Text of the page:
In my most recent book, Getting Results From Crowds, what I’ve described the application to news and media. And these are just 12 domains where we see that professionals and amateurs together can be creating value. And so, this is not just– certainly, one part of it is just people on the spot being able to gather some video which then becomes fodder for the news machine. Yet across every aspect of the news cycle, there is value from what can be done by crowds, value that can be created by amateurs complementing professionals. Reportedly, for example, what it does is to be able to take all of the social media streams, to be able to analyze, to filter, to verify, to validate, to be able to create great reporting of news, drawing on the people who are out there experiencing that, reporting on that, but with this layer of verification and validation.
I think there’s an interesting analogy with what’s happening to the news industry with what’s happening with the intelligence agencies. Where in the past intelligence agencies had spies basically, or people who were following information, now that is blown out, open-source intelligence or OSINT – as it’s known in the industry – is about saying “almost all the information that we need is actually available already”. From Google Earth, from people on the spot, on the Internet, on forums, and people reporting. So, our role is to be able to find, to distill, and to bring together that information to something which is valuable, an extraordinary parallel to what is happening in the news industry. So, in this domain, we’re seeing this role of crowds in one level, and now the beginnings of automated journalism, where machines are starting to play a role. Firstly in quite simple things, such as sport reporting, financial company reports, and so on, but we’re starting to see the boundaries of that to progress a little bit further and further.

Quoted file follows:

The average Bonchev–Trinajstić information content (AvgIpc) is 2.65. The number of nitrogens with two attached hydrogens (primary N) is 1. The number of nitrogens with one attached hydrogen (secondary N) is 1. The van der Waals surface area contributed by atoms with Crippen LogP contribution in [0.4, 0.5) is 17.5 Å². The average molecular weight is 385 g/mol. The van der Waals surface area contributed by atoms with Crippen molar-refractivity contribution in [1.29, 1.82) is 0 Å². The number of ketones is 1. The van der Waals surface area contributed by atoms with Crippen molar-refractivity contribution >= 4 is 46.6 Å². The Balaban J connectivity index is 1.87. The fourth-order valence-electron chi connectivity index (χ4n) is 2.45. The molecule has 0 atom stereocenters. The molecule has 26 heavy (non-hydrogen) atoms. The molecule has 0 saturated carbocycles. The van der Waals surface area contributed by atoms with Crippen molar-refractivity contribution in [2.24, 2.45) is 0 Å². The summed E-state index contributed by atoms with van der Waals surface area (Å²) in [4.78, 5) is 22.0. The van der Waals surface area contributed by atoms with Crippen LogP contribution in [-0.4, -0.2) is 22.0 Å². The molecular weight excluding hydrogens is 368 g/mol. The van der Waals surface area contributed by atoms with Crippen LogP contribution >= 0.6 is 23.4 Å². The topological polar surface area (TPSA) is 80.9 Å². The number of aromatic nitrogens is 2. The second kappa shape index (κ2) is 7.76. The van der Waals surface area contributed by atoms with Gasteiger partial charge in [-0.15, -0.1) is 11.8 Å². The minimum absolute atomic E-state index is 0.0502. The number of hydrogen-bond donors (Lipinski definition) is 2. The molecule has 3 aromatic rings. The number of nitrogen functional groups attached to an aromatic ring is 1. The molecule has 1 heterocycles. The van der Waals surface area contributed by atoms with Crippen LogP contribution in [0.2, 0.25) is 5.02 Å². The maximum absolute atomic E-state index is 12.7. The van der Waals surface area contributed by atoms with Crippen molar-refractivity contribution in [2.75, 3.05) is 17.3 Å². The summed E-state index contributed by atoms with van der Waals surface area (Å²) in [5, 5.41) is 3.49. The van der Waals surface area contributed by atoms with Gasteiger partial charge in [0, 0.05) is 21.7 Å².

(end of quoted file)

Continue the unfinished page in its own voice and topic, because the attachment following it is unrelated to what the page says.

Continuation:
So, where we have got to today is a preface to what we will see moving forward. When we’re looking at how do we create content, and how do we create extraordinary content efficiently, there are professionals involved, there are crowds involved, and there are algorithms involved. So, one of the unique possibilities for news organizations moving forward is to be able to say, “How will we bring these together? How will we combine them?” Yes, there will always be professionals involved. Yet, if we combined those with the ability to analyze data as it comes in, to be able to find talent in many people, and to be able to contribute to that, what a novel way to bring these together, where we can create extraordinary effective news highly efficiently. That’s obviously a critical component in comparing that with revenue sources.